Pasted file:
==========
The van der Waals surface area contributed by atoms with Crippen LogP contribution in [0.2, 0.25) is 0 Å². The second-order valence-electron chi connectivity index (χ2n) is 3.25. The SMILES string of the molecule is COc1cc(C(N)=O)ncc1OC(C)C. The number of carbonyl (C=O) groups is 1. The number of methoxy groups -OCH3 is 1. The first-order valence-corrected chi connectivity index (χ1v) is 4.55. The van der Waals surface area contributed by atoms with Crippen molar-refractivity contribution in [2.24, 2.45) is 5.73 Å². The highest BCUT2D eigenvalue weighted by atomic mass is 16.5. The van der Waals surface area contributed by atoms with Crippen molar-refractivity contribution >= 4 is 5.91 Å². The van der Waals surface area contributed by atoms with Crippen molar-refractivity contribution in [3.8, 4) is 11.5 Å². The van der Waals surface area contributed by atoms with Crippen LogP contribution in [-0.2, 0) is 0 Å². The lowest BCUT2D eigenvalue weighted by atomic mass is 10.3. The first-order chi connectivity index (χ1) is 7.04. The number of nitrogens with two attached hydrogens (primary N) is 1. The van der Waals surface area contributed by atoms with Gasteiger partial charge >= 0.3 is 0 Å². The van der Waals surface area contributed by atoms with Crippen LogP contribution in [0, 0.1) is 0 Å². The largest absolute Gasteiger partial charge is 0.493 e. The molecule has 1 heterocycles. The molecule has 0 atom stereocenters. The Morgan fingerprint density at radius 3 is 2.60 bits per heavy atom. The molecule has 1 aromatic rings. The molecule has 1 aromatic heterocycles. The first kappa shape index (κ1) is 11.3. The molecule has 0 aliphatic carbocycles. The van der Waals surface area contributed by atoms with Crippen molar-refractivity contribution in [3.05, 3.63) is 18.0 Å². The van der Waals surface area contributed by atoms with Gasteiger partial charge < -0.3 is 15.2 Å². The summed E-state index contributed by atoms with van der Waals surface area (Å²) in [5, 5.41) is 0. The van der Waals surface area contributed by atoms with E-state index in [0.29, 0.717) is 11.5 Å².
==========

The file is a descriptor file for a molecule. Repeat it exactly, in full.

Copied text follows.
The van der Waals surface area contributed by atoms with Crippen LogP contribution in [0.2, 0.25) is 0 Å². The second-order valence-electron chi connectivity index (χ2n) is 3.25. The SMILES string of the molecule is COc1cc(C(N)=O)ncc1OC(C)C. The number of carbonyl (C=O) groups is 1. The number of methoxy groups -OCH3 is 1. The first-order valence-corrected chi connectivity index (χ1v) is 4.55. The van der Waals surface area contributed by atoms with Crippen molar-refractivity contribution in [2.24, 2.45) is 5.73 Å². The highest BCUT2D eigenvalue weighted by atomic mass is 16.5. The van der Waals surface area contributed by atoms with Crippen molar-refractivity contribution >= 4 is 5.91 Å². The van der Waals surface area contributed by atoms with Crippen molar-refractivity contribution in [3.8, 4) is 11.5 Å². The van der Waals surface area contributed by atoms with Crippen LogP contribution in [-0.2, 0) is 0 Å². The lowest BCUT2D eigenvalue weighted by atomic mass is 10.3. The first-order chi connectivity index (χ1) is 7.04. The number of nitrogens with two attached hydrogens (primary N) is 1. The van der Waals surface area contributed by atoms with Gasteiger partial charge >= 0.3 is 0 Å². The van der Waals surface area contributed by atoms with Crippen LogP contribution in [0, 0.1) is 0 Å². The largest absolute Gasteiger partial charge is 0.493 e. The molecule has 1 heterocycles. The molecule has 0 atom stereocenters. The Morgan fingerprint density at radius 3 is 2.60 bits per heavy atom. The molecule has 1 aromatic rings. The molecule has 1 aromatic heterocycles. The first kappa shape index (κ1) is 11.3. The molecule has 0 aliphatic carbocycles. The van der Waals surface area contributed by atoms with Crippen molar-refractivity contribution in [3.05, 3.63) is 18.0 Å². The van der Waals surface area contributed by atoms with Gasteiger partial charge < -0.3 is 15.2 Å². The summed E-state index contributed by atoms with van der Waals surface area (Å²) in [5, 5.41) is 0. The van der Waals surface area contributed by atoms with E-state index in [0.29, 0.717) is 11.5 Å².